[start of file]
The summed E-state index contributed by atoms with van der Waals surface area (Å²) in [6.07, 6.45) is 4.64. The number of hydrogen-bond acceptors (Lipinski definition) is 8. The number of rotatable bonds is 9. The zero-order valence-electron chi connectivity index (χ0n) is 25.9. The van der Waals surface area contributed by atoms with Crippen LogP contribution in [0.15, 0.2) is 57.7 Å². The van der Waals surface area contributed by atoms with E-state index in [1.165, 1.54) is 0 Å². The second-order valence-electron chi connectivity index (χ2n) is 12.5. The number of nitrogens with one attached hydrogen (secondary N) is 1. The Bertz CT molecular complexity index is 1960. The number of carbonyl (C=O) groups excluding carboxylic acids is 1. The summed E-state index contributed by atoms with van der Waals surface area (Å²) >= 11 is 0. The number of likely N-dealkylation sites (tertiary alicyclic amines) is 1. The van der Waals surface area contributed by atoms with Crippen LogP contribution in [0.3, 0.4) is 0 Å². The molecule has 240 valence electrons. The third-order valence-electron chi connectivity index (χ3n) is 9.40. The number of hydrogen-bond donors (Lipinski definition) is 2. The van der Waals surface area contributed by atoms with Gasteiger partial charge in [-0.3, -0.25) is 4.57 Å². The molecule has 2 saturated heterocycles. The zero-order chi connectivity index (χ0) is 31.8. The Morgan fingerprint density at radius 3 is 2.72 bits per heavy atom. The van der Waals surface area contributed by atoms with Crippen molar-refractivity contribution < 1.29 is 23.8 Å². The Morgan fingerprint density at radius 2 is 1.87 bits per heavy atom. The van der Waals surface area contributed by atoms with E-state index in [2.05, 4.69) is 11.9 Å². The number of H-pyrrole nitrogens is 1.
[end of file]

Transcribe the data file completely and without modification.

The summed E-state index contributed by atoms with van der Waals surface area (Å²) in [6.07, 6.45) is 4.64. The number of hydrogen-bond acceptors (Lipinski definition) is 8. The number of rotatable bonds is 9. The zero-order valence-electron chi connectivity index (χ0n) is 25.9. The van der Waals surface area contributed by atoms with Crippen LogP contribution in [0.15, 0.2) is 57.7 Å². The van der Waals surface area contributed by atoms with E-state index in [1.165, 1.54) is 0 Å². The second-order valence-electron chi connectivity index (χ2n) is 12.5. The number of nitrogens with one attached hydrogen (secondary N) is 1. The Bertz CT molecular complexity index is 1960. The number of carbonyl (C=O) groups excluding carboxylic acids is 1. The summed E-state index contributed by atoms with van der Waals surface area (Å²) >= 11 is 0. The number of likely N-dealkylation sites (tertiary alicyclic amines) is 1. The van der Waals surface area contributed by atoms with Crippen LogP contribution in [0.3, 0.4) is 0 Å². The molecule has 240 valence electrons. The third-order valence-electron chi connectivity index (χ3n) is 9.40. The number of hydrogen-bond donors (Lipinski definition) is 2. The van der Waals surface area contributed by atoms with Gasteiger partial charge in [-0.3, -0.25) is 4.57 Å². The molecule has 2 saturated heterocycles. The zero-order chi connectivity index (χ0) is 31.8. The Morgan fingerprint density at radius 3 is 2.72 bits per heavy atom. The van der Waals surface area contributed by atoms with Crippen molar-refractivity contribution < 1.29 is 23.8 Å². The Morgan fingerprint density at radius 2 is 1.87 bits per heavy atom. The van der Waals surface area contributed by atoms with E-state index in [2.05, 4.69) is 11.9 Å². The number of H-pyrrole nitrogens is 1.